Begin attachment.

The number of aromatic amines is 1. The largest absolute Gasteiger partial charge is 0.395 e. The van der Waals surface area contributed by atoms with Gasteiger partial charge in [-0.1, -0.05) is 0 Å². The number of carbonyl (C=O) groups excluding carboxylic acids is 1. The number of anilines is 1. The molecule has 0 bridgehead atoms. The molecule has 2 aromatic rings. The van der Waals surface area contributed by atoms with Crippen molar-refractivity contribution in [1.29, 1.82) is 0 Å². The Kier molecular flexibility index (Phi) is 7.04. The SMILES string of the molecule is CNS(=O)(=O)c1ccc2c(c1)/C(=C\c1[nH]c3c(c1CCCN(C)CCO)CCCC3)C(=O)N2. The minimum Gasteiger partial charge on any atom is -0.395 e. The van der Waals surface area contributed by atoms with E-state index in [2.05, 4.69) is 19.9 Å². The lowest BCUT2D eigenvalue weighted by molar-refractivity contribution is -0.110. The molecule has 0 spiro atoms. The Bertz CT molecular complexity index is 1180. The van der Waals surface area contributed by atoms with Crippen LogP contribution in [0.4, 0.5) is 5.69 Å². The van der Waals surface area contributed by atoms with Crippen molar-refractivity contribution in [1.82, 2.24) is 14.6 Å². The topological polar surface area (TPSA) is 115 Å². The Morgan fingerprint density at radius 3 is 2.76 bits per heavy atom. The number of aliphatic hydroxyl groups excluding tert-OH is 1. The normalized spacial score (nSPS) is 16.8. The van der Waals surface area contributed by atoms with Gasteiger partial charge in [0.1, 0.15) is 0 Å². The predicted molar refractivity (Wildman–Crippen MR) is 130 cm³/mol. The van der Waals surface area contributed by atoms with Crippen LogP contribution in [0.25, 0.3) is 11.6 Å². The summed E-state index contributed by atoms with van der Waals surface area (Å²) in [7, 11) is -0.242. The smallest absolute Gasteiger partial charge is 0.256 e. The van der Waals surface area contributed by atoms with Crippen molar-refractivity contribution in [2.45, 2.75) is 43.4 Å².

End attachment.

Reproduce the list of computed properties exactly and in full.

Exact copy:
The number of aromatic amines is 1. The largest absolute Gasteiger partial charge is 0.395 e. The van der Waals surface area contributed by atoms with Gasteiger partial charge in [-0.1, -0.05) is 0 Å². The number of carbonyl (C=O) groups excluding carboxylic acids is 1. The number of anilines is 1. The molecule has 0 bridgehead atoms. The molecule has 2 aromatic rings. The van der Waals surface area contributed by atoms with Crippen molar-refractivity contribution in [1.29, 1.82) is 0 Å². The Kier molecular flexibility index (Phi) is 7.04. The SMILES string of the molecule is CNS(=O)(=O)c1ccc2c(c1)/C(=C\c1[nH]c3c(c1CCCN(C)CCO)CCCC3)C(=O)N2. The minimum Gasteiger partial charge on any atom is -0.395 e. The van der Waals surface area contributed by atoms with E-state index in [2.05, 4.69) is 19.9 Å². The lowest BCUT2D eigenvalue weighted by molar-refractivity contribution is -0.110. The molecule has 0 spiro atoms. The Bertz CT molecular complexity index is 1180. The van der Waals surface area contributed by atoms with Crippen LogP contribution in [0.4, 0.5) is 5.69 Å². The van der Waals surface area contributed by atoms with Crippen molar-refractivity contribution in [1.82, 2.24) is 14.6 Å². The topological polar surface area (TPSA) is 115 Å². The Morgan fingerprint density at radius 3 is 2.76 bits per heavy atom. The number of aliphatic hydroxyl groups excluding tert-OH is 1. The normalized spacial score (nSPS) is 16.8. The van der Waals surface area contributed by atoms with Gasteiger partial charge in [0.1, 0.15) is 0 Å². The predicted molar refractivity (Wildman–Crippen MR) is 130 cm³/mol. The van der Waals surface area contributed by atoms with Crippen LogP contribution in [0.25, 0.3) is 11.6 Å². The summed E-state index contributed by atoms with van der Waals surface area (Å²) in [7, 11) is -0.242. The smallest absolute Gasteiger partial charge is 0.256 e. The van der Waals surface area contributed by atoms with Crippen molar-refractivity contribution in [2.45, 2.75) is 43.4 Å².